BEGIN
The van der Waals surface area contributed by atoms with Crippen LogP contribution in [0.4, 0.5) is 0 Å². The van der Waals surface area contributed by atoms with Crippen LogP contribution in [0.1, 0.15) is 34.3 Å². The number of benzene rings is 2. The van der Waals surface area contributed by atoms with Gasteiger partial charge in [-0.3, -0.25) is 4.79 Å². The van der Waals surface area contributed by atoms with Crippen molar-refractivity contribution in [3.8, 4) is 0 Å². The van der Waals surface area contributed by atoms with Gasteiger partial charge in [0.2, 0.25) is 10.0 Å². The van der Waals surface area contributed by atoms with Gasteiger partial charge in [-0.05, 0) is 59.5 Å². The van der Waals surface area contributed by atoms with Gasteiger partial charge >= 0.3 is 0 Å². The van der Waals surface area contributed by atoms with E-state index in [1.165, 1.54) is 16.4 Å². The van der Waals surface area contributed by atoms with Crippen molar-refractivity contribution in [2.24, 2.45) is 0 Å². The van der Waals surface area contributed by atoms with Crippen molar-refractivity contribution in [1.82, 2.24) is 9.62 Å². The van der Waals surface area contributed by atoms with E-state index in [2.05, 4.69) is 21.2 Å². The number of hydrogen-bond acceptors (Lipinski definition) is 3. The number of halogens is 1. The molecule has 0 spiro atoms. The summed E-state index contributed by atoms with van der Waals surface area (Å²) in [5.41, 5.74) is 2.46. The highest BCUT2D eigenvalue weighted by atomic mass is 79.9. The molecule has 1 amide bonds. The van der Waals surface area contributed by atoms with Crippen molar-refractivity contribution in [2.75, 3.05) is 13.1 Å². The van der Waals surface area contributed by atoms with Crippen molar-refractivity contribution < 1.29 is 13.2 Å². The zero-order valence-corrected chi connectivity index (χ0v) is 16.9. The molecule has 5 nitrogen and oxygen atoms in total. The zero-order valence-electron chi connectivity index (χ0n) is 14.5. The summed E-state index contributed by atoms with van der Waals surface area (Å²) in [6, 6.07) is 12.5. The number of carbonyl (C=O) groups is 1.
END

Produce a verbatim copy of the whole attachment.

The van der Waals surface area contributed by atoms with Crippen LogP contribution in [0.4, 0.5) is 0 Å². The van der Waals surface area contributed by atoms with Crippen LogP contribution in [0.1, 0.15) is 34.3 Å². The number of benzene rings is 2. The van der Waals surface area contributed by atoms with Gasteiger partial charge in [-0.3, -0.25) is 4.79 Å². The van der Waals surface area contributed by atoms with Crippen molar-refractivity contribution in [3.8, 4) is 0 Å². The van der Waals surface area contributed by atoms with Gasteiger partial charge in [0.2, 0.25) is 10.0 Å². The van der Waals surface area contributed by atoms with Gasteiger partial charge in [-0.05, 0) is 59.5 Å². The van der Waals surface area contributed by atoms with Gasteiger partial charge >= 0.3 is 0 Å². The van der Waals surface area contributed by atoms with E-state index in [1.165, 1.54) is 16.4 Å². The van der Waals surface area contributed by atoms with Crippen molar-refractivity contribution in [2.24, 2.45) is 0 Å². The van der Waals surface area contributed by atoms with Crippen molar-refractivity contribution in [1.82, 2.24) is 9.62 Å². The van der Waals surface area contributed by atoms with E-state index in [2.05, 4.69) is 21.2 Å². The number of hydrogen-bond acceptors (Lipinski definition) is 3. The number of halogens is 1. The molecule has 0 spiro atoms. The summed E-state index contributed by atoms with van der Waals surface area (Å²) in [5.41, 5.74) is 2.46. The highest BCUT2D eigenvalue weighted by atomic mass is 79.9. The molecule has 1 amide bonds. The van der Waals surface area contributed by atoms with Crippen molar-refractivity contribution in [2.75, 3.05) is 13.1 Å². The van der Waals surface area contributed by atoms with Crippen molar-refractivity contribution < 1.29 is 13.2 Å². The zero-order valence-corrected chi connectivity index (χ0v) is 16.9. The molecule has 5 nitrogen and oxygen atoms in total. The zero-order valence-electron chi connectivity index (χ0n) is 14.5. The summed E-state index contributed by atoms with van der Waals surface area (Å²) in [6, 6.07) is 12.5. The number of carbonyl (C=O) groups is 1.